Facts About Breech Position and What To Do
Signs of a Breech Presentation
- Hard ballotable head palpable in the uterine fundus (the top of the uterus)
- Baby kicking down in the pelvis
- Soft presenting part palpable below the navel
- Easier to listen for baby's heartbeat above the navel of the mother
- Soft presenting part with no sutures in vaginal examination
What Does Breech Mean?
During pregnancy a breech presentation is when the baby's bottom is the presenting part in the mother’s pelvis instead of the baby's head. During the first 30 weeks of pregnancy, babies have enough room to change positions as they like. Around 28 weeks of pregnancy, 15% of babies are breech, and as the weeks go by, more and more of them turn around for the more common head presentation. At 34 weeks only 6% of babies are breech and at term of 40 weeks, only 3% are still breech.
So if you are less than 34 weeks you don't have to worry, your baby will most likely turn on its own and half of babies that are breech at 34 weeks will turn on their own before term.
How the baby's legs lie is categorized in these definitions of breech presentation:
- Frank breech is a breech presentation where the legs are extended and lie beside the head. This is the most common type of breech presentation as 70% of breech babies are in this position. Very common with primaparas (first time mothers).
- Complete or flexed breech presentation is similar to frank breech but the knees are flexed and the feet are close to the baby's bottom. It is the second most common breech presentation (25-29%) and is more common with multiparas (women who have given birth before) and is 25-29% of all breech babies.
- Footling presentation is rare, one or both legs are the presenting part in the pelvis.
- Knee presentation is a variation of a complete breech presentation when the knee is the presenting part.
What Causes Breech Position?
In most cases, there is not one specific reason for why that baby is breech at term. Usually it is associated with a couple of reasons that have effect on the movement of the baby in the uterus.
Causes related to the mother
- Polyhydramnios- excessive amniotic water in the amniotic sack, common for mothers who have diabetes or gestational diabetes. The baby has more room to move than usual and therefore can be in any position late in the pregnancy
- Too little amniotic fluid so the baby gets stuck in one position and doesn’t have the room to change.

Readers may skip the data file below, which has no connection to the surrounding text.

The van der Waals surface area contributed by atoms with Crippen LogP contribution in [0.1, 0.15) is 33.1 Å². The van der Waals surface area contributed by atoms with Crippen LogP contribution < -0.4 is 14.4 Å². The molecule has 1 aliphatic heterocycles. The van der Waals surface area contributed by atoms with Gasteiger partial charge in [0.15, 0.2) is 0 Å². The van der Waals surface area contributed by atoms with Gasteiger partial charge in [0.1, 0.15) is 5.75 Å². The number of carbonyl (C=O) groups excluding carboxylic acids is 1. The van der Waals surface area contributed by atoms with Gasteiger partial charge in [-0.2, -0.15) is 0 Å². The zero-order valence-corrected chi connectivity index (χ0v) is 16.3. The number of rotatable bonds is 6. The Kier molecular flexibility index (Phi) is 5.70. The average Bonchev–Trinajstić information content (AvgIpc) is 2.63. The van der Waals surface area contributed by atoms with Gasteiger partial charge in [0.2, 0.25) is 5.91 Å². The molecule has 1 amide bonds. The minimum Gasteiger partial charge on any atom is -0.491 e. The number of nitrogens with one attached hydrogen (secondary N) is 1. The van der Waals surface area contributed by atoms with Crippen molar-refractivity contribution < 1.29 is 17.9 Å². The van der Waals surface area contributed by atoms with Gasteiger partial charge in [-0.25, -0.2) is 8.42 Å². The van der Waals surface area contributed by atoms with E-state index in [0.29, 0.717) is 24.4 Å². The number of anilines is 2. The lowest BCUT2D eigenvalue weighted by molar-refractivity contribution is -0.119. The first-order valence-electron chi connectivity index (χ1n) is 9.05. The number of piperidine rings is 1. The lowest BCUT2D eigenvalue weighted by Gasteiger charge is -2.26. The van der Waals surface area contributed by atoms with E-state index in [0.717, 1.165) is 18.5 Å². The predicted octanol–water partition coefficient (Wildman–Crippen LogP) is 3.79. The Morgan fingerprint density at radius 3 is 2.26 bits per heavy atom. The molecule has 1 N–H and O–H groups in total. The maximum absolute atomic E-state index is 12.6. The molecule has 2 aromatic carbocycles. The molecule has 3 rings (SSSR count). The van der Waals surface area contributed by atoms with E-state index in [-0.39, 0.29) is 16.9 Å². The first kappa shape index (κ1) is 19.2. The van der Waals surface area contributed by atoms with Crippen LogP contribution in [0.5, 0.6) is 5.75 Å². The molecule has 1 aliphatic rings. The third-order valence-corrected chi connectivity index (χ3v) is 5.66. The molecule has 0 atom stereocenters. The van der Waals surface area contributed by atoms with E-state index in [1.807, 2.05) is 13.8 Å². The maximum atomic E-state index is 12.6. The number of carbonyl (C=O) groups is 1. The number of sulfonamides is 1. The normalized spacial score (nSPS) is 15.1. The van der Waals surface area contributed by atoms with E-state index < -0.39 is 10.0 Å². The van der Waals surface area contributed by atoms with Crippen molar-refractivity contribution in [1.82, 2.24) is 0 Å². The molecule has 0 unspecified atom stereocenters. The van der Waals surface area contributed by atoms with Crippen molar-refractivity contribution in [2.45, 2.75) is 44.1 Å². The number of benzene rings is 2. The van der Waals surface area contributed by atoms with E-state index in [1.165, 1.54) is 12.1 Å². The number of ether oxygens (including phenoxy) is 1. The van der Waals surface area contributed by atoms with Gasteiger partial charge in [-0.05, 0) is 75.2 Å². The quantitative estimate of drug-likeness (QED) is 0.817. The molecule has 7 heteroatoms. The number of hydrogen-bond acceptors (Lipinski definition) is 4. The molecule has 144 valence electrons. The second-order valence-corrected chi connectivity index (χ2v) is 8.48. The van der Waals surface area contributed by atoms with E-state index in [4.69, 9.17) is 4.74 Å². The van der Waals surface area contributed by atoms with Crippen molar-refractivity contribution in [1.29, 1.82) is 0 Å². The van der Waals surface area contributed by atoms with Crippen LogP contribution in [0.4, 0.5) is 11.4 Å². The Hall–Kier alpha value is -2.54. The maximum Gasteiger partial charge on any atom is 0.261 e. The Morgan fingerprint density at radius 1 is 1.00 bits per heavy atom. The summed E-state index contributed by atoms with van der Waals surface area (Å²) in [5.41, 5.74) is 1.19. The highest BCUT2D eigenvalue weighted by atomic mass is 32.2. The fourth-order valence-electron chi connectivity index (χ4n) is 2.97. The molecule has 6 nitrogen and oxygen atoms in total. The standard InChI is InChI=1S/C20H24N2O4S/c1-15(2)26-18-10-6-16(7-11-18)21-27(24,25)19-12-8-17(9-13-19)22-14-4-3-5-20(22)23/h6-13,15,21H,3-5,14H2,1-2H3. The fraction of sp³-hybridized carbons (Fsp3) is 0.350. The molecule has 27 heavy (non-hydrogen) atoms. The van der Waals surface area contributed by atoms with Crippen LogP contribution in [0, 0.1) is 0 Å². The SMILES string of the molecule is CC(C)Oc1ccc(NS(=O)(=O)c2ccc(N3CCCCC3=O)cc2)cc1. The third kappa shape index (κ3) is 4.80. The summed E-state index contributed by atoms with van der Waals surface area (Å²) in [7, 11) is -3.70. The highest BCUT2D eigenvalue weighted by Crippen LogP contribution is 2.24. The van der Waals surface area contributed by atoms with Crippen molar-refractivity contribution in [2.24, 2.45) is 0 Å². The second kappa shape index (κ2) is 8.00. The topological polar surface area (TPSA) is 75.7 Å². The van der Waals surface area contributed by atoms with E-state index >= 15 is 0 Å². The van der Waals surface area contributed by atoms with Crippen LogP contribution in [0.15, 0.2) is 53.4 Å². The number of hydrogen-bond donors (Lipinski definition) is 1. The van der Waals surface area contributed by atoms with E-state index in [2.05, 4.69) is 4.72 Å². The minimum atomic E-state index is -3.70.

- Multiple pregnancies, for example the second twin to get born is often in a breech position.
- Mothers pelvis has an abnormal shape or is to tight
- Grand multiparas, mothers of 5 or more children are prone to have babies in breech position because the muscles in the abdomen and uterus do not have the same support as before.
- Abnormally shaped uterus
- Cancer or myomas in the uterus
- Older age mothers
- Drug abuse can cause low muscle tone in the baby
Causes related to the baby
- Preterm labor, baby hasn't turned yet.
- Small baby has more room to change positions
- Fetal defects
- Short umbilical cord can restrain movements
What to Do About It
Early in the pregnancy, it’s not something to worry about since most of the babies turn themselves before term. After week 34-36 of pregnancy, there are methods that can help turn the baby.
There are three main option when a baby is still breach in late pregnancy
- External version, done by an OB/GYN or a trained midwife. It is a procedure where the doctor/midwife will try to maneuver the baby from the outside. This can be uncomfortable and there are risk factors involved. The good outcome is a baby in a good position, and normal birth possible.
- Breach delivery is a possibility, after an assessment of the exact position of the baby and measurements of the woman's pelvis and if the midwife or doctor delivering the baby has been trained in breach deliveries.
- Elective c-section, when external version has not worked and breach delivery is not considered an option.